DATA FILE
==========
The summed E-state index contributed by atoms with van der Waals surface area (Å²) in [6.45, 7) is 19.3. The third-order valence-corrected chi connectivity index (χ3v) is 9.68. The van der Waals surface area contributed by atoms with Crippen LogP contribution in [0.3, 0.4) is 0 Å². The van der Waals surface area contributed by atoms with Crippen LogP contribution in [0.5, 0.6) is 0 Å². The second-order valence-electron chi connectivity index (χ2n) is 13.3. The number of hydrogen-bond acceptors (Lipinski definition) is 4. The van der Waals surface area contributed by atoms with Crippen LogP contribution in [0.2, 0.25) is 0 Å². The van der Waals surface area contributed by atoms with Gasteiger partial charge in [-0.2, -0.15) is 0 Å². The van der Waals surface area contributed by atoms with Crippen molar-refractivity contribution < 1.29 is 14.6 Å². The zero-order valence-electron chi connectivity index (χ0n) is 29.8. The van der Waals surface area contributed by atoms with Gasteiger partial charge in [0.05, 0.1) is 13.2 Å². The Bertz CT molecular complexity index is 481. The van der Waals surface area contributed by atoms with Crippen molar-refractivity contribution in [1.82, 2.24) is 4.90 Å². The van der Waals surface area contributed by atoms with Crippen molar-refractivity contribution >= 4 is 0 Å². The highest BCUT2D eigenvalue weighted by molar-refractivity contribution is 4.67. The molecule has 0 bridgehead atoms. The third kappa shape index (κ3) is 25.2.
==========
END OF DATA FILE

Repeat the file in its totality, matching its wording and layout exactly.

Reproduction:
The summed E-state index contributed by atoms with van der Waals surface area (Å²) in [6.45, 7) is 19.3. The third-order valence-corrected chi connectivity index (χ3v) is 9.68. The van der Waals surface area contributed by atoms with Crippen LogP contribution in [0.3, 0.4) is 0 Å². The van der Waals surface area contributed by atoms with Crippen LogP contribution in [0.5, 0.6) is 0 Å². The second-order valence-electron chi connectivity index (χ2n) is 13.3. The number of hydrogen-bond acceptors (Lipinski definition) is 4. The van der Waals surface area contributed by atoms with Crippen LogP contribution in [0.2, 0.25) is 0 Å². The van der Waals surface area contributed by atoms with Gasteiger partial charge in [-0.2, -0.15) is 0 Å². The van der Waals surface area contributed by atoms with Crippen molar-refractivity contribution < 1.29 is 14.6 Å². The zero-order valence-electron chi connectivity index (χ0n) is 29.8. The van der Waals surface area contributed by atoms with Gasteiger partial charge in [0.05, 0.1) is 13.2 Å². The Bertz CT molecular complexity index is 481. The van der Waals surface area contributed by atoms with Crippen molar-refractivity contribution in [1.82, 2.24) is 4.90 Å². The van der Waals surface area contributed by atoms with Crippen molar-refractivity contribution >= 4 is 0 Å². The highest BCUT2D eigenvalue weighted by molar-refractivity contribution is 4.67. The molecule has 0 bridgehead atoms. The third kappa shape index (κ3) is 25.2.